China's stock market recovered sharply in volatile trading on Thursday after the government announced further measures to restore investor confidence, including forbidding major shareholders from selling.
Shanghai's benchmark share index rose 5.8 percent, reversing direction after sliding 3.8 percent earlier in the day. But it has still lost around a quarter of its value since a peak in mid-June.
In the latest in a series of desperate measures to shore up the market, regulators banned major shareholders, corporate executives and directors from selling stakes in listed companies for the next six months. Officials also announced that banks could roll over loans backed by shares.
But for some investors it was the entry of the feared Public Security Bureau (PSB) that really changed sentiment.
The powerful internal security police announced they had begun an investigation into a dozen individuals and institutions accused of "maliciously" shorting blue-chip shares. The state news agency Xinhua said the move showed regulators would "punch" anyone who violates regulations and the law "with a strong fist."
But if those moves calmed some of the panic in the markets, it was far too early to declare victory, analysts said.
In the past month, mutinous market forces have defied the party-led government's efforts to arrest the month-long slide in Chinese markets. If it continued, the slump risked undermining the party's leadership and power, experts on China and economics say.
Only three months ago, the state-run People's Daily opined that rising stock prices were the "carriers of the China Dream" and affirmation of President Xi Jinping's signature vision for what he calls the great rejuvenation. But what had been hailed as a bull market has turned into a burst bubble.
Trading in nearly three-quarters of listed shares was either frozen because of limit declines or completely suspended. On Wednesday, even the securities regulator was talking about a mood of "panic."
As the stock market collapsed, Chinese authorities have ordered brokerages and insurers to buy, barred insiders from selling, and tapped the nation's sovereign wealth to prop up shares. The government also invoked patriotism, blamed foreigners and arrested what it called rumormongers.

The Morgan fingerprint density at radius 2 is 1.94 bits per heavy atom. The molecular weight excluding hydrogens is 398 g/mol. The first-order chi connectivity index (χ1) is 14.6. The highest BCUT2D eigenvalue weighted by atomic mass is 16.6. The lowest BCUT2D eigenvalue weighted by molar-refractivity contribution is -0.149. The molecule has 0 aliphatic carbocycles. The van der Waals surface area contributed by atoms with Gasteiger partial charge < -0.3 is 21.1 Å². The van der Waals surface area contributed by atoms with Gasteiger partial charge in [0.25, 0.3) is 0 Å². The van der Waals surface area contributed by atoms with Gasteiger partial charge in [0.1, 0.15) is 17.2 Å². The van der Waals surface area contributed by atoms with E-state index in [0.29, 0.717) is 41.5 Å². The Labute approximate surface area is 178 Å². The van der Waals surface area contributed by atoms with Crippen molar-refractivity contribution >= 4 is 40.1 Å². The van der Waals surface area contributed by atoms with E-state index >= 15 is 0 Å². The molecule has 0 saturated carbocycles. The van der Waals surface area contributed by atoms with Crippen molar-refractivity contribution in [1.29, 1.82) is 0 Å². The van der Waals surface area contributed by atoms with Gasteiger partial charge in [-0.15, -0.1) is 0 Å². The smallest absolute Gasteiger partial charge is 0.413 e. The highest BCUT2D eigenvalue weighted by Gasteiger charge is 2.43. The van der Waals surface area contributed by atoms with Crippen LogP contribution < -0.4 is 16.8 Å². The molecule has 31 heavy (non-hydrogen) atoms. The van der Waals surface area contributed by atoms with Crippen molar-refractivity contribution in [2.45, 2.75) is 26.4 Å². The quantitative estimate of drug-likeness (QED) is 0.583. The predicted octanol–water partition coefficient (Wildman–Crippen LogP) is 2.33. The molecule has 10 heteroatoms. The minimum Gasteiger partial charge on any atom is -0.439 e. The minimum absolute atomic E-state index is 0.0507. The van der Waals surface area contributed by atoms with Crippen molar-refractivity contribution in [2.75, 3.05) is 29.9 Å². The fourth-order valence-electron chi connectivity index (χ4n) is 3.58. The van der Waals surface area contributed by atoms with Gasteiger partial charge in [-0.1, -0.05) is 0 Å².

The Chinese stock swoon has been "a complete revelation of how unprepared the policymakers are for managing the transition to market-driven capital markets. That's the question of the moment," said Daniel Rosen, a partner at the Rhodium Group, a New York-based economic advisory firm. "The question for tomorrow is whether that immaturity applies to their ability to regulate other aspects of the economic transition as well."
Xi's aura of invincibility has taken perhaps its biggest hit since he came to power, experts say. While China's economy can probably withstand the stock market crash, growth was already slowing and challenges continue to mount. The authorities' clumsy response raises questions about their willingness to embrace tough economic reforms.
"The intervention comes with some real costs that will not be easy to overcome," said Scott Kennedy at the Center for Strategic and International Studies in Washington. "The scale and aggressiveness of these measures make a mockery of the leadership's claim to allow the market to play a 'decisive role' in determining the allocation of resources and the direction of the economy."
Before peaking on June 12, China's stock market had risen by about 150 percent in a year, completely divorcing itself from increasingly worrying economic and corporate fundamentals.
Frenzy gripped the nation; from high school students to farmers, ordinary Chinese citizens pooled ideas to take advantage of what looked like easy money. Thousands of people gathered in "street stock market saloons" in Shanghai from early afternoon until late in the evening to swap tips.
According to the state-run Xinhua News Agency, 90 million people, more than the membership of the Communist Party, had trading accounts.
Many people borrowed money to bet on an ever-rising market. By some accounts, the Chinese market became the most leveraged in history. But as the market has fallen, traders have been forced to unwind those leveraged positions and join the line of sellers.
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